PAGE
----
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Fox News blacks out Mick Mulvaney’s admission that he sold access to lobbyists

Money talks.

WASHINGTON, DC - APRIL 18:  Office of Management and Budget Director Mick Mulvaney testifies during a House Appropriations Committee hearing on Capitol Hill, April 18, 2018 in Washington, DC. (CREDIT: Mark Wilson/Getty Images)
WASHINGTON, DC - APRIL 18: Office of Management and Budget Director Mick Mulvaney testifies during a House Appropriations Committee hearing on Capitol Hill, April 18, 2018 in Washington, DC. (CREDIT: Mark Wilson/Getty Images)

Last night the New York Times reported Mick Mulvaney, who simultaneously holds two top positions in the Trump administration, admitted to a group of bankers that, as a Congressman, he sold access to lobbyists.

“We had a hierarchy in my office in Congress. If you’re a lobbyist who never gave us money, I didn’t talk to you. If you’re a lobbyist who gave us money, I might talk to you,” Mulvaney said.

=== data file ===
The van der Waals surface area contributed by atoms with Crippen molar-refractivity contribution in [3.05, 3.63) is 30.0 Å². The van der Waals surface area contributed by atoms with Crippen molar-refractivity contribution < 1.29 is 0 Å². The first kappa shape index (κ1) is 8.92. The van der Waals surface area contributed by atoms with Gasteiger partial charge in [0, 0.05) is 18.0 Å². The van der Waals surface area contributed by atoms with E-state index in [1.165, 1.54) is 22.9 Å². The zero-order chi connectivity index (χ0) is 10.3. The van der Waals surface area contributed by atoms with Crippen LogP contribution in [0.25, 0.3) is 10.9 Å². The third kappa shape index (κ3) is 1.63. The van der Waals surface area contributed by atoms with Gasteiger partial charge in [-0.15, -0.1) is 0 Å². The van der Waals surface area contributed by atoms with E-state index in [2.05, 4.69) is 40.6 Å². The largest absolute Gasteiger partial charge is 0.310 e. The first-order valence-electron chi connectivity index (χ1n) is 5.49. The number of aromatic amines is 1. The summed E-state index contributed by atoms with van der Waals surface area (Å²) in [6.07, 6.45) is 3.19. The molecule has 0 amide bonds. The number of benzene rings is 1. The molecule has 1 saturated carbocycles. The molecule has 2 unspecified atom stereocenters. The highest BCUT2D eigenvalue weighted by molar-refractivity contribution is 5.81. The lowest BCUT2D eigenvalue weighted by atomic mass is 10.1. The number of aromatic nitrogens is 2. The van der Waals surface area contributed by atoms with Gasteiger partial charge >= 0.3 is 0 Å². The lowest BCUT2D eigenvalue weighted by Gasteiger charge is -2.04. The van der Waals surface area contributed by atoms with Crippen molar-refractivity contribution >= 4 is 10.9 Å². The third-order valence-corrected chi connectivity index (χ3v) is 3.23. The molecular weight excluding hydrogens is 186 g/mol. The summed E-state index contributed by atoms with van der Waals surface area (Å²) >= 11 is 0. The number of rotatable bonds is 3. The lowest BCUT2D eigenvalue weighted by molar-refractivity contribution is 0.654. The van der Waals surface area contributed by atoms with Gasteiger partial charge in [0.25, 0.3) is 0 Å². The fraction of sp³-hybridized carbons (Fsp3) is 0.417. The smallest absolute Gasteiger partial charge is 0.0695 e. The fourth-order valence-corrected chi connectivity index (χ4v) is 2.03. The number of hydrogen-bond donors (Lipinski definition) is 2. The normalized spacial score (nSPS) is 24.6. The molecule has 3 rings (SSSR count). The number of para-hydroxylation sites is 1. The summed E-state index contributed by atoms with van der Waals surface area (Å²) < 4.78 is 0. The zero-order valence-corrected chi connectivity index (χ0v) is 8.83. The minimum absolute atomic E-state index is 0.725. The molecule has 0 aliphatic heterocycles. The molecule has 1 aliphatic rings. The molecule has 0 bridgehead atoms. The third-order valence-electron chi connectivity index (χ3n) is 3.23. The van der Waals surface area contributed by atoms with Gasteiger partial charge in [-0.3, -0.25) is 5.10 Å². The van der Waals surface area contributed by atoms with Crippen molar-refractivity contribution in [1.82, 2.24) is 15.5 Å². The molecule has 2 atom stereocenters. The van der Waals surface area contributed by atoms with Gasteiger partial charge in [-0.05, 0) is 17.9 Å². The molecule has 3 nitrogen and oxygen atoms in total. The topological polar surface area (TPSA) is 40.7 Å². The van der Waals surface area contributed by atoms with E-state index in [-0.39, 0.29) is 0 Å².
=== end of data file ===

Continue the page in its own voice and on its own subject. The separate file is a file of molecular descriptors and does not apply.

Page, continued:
Mulvaney added he would talk to his constituents whether or not they donated money.

It was a startling admission of pay-to-play from a top official in an administration that famously pledged to “drain the swamp.” Mulvaney serves both as Director of the Office of Management and Budget and the interim head of the Consumer Finance Protection Bureau.

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In his role at the CFPB, Mulvaney has significant regulatory power over the bankers in the room. His message was that for industry to gain an audience with him, they would need to pony up.

You would not have learned any of this on Fox News.

While Mulvaney’s comments has been covered extensively on MSNBC and CNN, as of 10 a.m. eastern, there was no mention on Fox News. The story also was not mentioned on Fox News’ website.

Fox & Friends, the network’s three-hour morning news program, was able to find time for segments on Melania Trump’s fashion, anti-cop celebrities, a teacher with a “political agenda,” and Fox News’ interns.

Mulvaney merited a couple of brief mentions on Fox News’ sister channel, Fox Business. Those focused on Mulvaney’s spin that he was simply encouraging bankers to “participate” in the process.

In his statement, Mulvaney did not dispute that he would only take meetings with lobbyists who donated money to his campaigns.